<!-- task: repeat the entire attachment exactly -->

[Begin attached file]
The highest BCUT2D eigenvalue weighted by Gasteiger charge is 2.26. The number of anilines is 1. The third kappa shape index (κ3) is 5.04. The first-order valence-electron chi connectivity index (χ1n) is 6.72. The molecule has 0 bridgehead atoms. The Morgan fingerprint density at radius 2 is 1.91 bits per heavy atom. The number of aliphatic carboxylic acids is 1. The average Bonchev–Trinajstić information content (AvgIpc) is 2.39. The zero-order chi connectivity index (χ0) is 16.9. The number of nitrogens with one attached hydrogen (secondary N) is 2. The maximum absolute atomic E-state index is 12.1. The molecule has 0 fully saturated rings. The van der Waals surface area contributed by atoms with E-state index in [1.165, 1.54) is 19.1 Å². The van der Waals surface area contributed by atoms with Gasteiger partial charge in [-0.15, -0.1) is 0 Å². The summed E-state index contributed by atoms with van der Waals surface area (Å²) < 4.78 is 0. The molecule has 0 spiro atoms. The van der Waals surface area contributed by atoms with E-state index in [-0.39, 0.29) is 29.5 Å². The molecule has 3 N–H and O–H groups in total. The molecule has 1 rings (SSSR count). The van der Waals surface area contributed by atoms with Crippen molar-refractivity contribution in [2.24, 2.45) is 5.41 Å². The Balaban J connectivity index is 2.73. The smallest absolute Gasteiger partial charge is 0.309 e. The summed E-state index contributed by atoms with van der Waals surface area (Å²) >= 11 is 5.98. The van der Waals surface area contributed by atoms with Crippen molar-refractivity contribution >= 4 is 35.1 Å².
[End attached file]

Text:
The highest BCUT2D eigenvalue weighted by Gasteiger charge is 2.26. The number of anilines is 1. The third kappa shape index (κ3) is 5.04. The first-order valence-electron chi connectivity index (χ1n) is 6.72. The molecule has 0 bridgehead atoms. The Morgan fingerprint density at radius 2 is 1.91 bits per heavy atom. The number of aliphatic carboxylic acids is 1. The average Bonchev–Trinajstić information content (AvgIpc) is 2.39. The zero-order chi connectivity index (χ0) is 16.9. The number of nitrogens with one attached hydrogen (secondary N) is 2. The maximum absolute atomic E-state index is 12.1. The molecule has 0 fully saturated rings. The van der Waals surface area contributed by atoms with E-state index in [1.165, 1.54) is 19.1 Å². The van der Waals surface area contributed by atoms with Gasteiger partial charge in [-0.15, -0.1) is 0 Å². The summed E-state index contributed by atoms with van der Waals surface area (Å²) < 4.78 is 0. The molecule has 0 spiro atoms. The van der Waals surface area contributed by atoms with E-state index in [-0.39, 0.29) is 29.5 Å². The molecule has 3 N–H and O–H groups in total. The molecule has 1 rings (SSSR count). The van der Waals surface area contributed by atoms with Crippen molar-refractivity contribution in [2.24, 2.45) is 5.41 Å². The Balaban J connectivity index is 2.73. The smallest absolute Gasteiger partial charge is 0.309 e. The summed E-state index contributed by atoms with van der Waals surface area (Å²) >= 11 is 5.98. The van der Waals surface area contributed by atoms with Crippen molar-refractivity contribution >= 4 is 35.1 Å².